Three US Federal Reserve policymakers on Tuesday said the economy has healed enough for the central bank to begin to withdraw its crisis-era support, cementing expectations the Fed will start to taper its monthly bond purchases as soon as next month.
“I myself believe that the ‘substantial further progress’ standard has more than been met with regard to our price-stability mandate and has all but been met with regard to our employment mandate,” Fed Vice Chair Richard Clarida told the Institute of International Finance virtual annual meeting.
He was referring to the Fed’s promise to keep buying $120 billion of Treasuries and mortgage-backed securities each month until the economy had met that standard on both its mandates.
Fed policymakers at their last meeting agreed that tapering “may soon be warranted” and would likely conclude in the middle of next year, he said.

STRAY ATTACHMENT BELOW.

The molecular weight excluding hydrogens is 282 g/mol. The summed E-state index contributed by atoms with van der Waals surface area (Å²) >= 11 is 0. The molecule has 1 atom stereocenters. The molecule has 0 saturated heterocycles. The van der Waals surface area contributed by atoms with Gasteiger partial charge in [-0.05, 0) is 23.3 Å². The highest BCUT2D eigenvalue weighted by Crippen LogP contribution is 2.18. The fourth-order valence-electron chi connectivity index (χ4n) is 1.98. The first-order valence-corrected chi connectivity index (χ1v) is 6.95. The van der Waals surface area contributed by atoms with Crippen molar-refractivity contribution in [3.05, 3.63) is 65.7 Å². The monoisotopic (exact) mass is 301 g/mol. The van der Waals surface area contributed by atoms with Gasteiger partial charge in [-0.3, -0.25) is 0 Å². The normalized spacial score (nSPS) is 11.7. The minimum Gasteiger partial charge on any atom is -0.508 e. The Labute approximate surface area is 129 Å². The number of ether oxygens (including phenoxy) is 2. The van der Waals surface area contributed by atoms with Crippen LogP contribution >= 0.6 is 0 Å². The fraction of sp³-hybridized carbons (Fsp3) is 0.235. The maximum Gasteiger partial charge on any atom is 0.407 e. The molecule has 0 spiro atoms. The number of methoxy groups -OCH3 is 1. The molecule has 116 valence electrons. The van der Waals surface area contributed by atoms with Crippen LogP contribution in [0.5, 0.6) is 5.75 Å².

Clarida’s upbeat assessment likely echoes the sentiments of his boss, Fed Chair Jerome Powell, who previously said that he only needed to see a “decent” September US jobs report to be ready to begin to taper bond buys in November.
The economy has strengthened and “conditions in the labor market have continued to improve,” Clarida said, although he noted the pandemic continues to weigh on employment and participation.
Speaking in separate appearances on Tuesday, both Atlanta Fed President Raphael Bostic and St. Louis Fed President James Bullard said they also endorsed a November start.
“I think that the progress has been made, and the sooner we get moving on that the better,” Bostic said in an interview with the Financial Times.
Bullard, speaking on CNBC, said he would like to wrap up the taper by the first quarter of 2022 so that if inflation stays high or goes even higher the Fed could raise rates “in the spring or summer if we had to do so.” – Reuters